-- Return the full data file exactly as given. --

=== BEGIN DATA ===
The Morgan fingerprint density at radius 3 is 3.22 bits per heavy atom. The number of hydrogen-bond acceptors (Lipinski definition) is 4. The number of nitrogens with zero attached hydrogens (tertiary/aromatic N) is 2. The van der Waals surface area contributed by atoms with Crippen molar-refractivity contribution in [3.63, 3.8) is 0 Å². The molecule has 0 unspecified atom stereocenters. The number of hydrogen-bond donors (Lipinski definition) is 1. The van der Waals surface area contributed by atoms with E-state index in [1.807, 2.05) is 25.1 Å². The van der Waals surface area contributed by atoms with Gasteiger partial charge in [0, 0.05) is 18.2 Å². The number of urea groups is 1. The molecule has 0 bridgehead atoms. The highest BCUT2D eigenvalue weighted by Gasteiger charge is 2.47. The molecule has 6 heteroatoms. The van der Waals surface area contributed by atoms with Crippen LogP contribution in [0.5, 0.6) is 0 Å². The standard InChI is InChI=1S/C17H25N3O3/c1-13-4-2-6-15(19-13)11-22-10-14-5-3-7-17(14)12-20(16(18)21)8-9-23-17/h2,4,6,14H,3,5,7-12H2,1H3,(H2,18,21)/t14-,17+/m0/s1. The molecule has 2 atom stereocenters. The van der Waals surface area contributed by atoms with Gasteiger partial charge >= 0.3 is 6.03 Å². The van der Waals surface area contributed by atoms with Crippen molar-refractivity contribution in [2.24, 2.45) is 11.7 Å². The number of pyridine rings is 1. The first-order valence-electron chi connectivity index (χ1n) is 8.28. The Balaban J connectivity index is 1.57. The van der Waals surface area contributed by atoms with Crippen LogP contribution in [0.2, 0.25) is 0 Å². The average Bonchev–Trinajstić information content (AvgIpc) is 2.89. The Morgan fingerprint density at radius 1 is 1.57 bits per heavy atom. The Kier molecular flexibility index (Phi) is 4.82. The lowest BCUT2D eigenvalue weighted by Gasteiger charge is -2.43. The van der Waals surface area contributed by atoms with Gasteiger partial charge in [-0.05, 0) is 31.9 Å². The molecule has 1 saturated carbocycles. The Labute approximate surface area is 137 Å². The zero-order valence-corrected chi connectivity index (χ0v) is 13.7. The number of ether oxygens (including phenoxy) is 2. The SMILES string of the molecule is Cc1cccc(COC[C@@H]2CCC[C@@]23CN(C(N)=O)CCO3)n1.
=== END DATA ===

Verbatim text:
The Morgan fingerprint density at radius 3 is 3.22 bits per heavy atom. The number of hydrogen-bond acceptors (Lipinski definition) is 4. The number of nitrogens with zero attached hydrogens (tertiary/aromatic N) is 2. The van der Waals surface area contributed by atoms with Crippen molar-refractivity contribution in [3.63, 3.8) is 0 Å². The molecule has 0 unspecified atom stereocenters. The number of hydrogen-bond donors (Lipinski definition) is 1. The van der Waals surface area contributed by atoms with E-state index in [1.807, 2.05) is 25.1 Å². The van der Waals surface area contributed by atoms with Gasteiger partial charge in [0, 0.05) is 18.2 Å². The number of urea groups is 1. The molecule has 0 bridgehead atoms. The highest BCUT2D eigenvalue weighted by Gasteiger charge is 2.47. The molecule has 6 heteroatoms. The van der Waals surface area contributed by atoms with Crippen LogP contribution in [0.5, 0.6) is 0 Å². The standard InChI is InChI=1S/C17H25N3O3/c1-13-4-2-6-15(19-13)11-22-10-14-5-3-7-17(14)12-20(16(18)21)8-9-23-17/h2,4,6,14H,3,5,7-12H2,1H3,(H2,18,21)/t14-,17+/m0/s1. The molecule has 2 atom stereocenters. The van der Waals surface area contributed by atoms with Gasteiger partial charge >= 0.3 is 6.03 Å². The van der Waals surface area contributed by atoms with Crippen molar-refractivity contribution in [2.24, 2.45) is 11.7 Å². The number of pyridine rings is 1. The first-order valence-electron chi connectivity index (χ1n) is 8.28. The Balaban J connectivity index is 1.57. The van der Waals surface area contributed by atoms with Crippen LogP contribution in [0.2, 0.25) is 0 Å². The average Bonchev–Trinajstić information content (AvgIpc) is 2.89. The Morgan fingerprint density at radius 1 is 1.57 bits per heavy atom. The Kier molecular flexibility index (Phi) is 4.82. The lowest BCUT2D eigenvalue weighted by Gasteiger charge is -2.43. The van der Waals surface area contributed by atoms with Gasteiger partial charge in [-0.05, 0) is 31.9 Å². The molecule has 1 saturated carbocycles. The Labute approximate surface area is 137 Å². The zero-order valence-corrected chi connectivity index (χ0v) is 13.7. The number of ether oxygens (including phenoxy) is 2. The SMILES string of the molecule is Cc1cccc(COC[C@@H]2CCC[C@@]23CN(C(N)=O)CCO3)n1.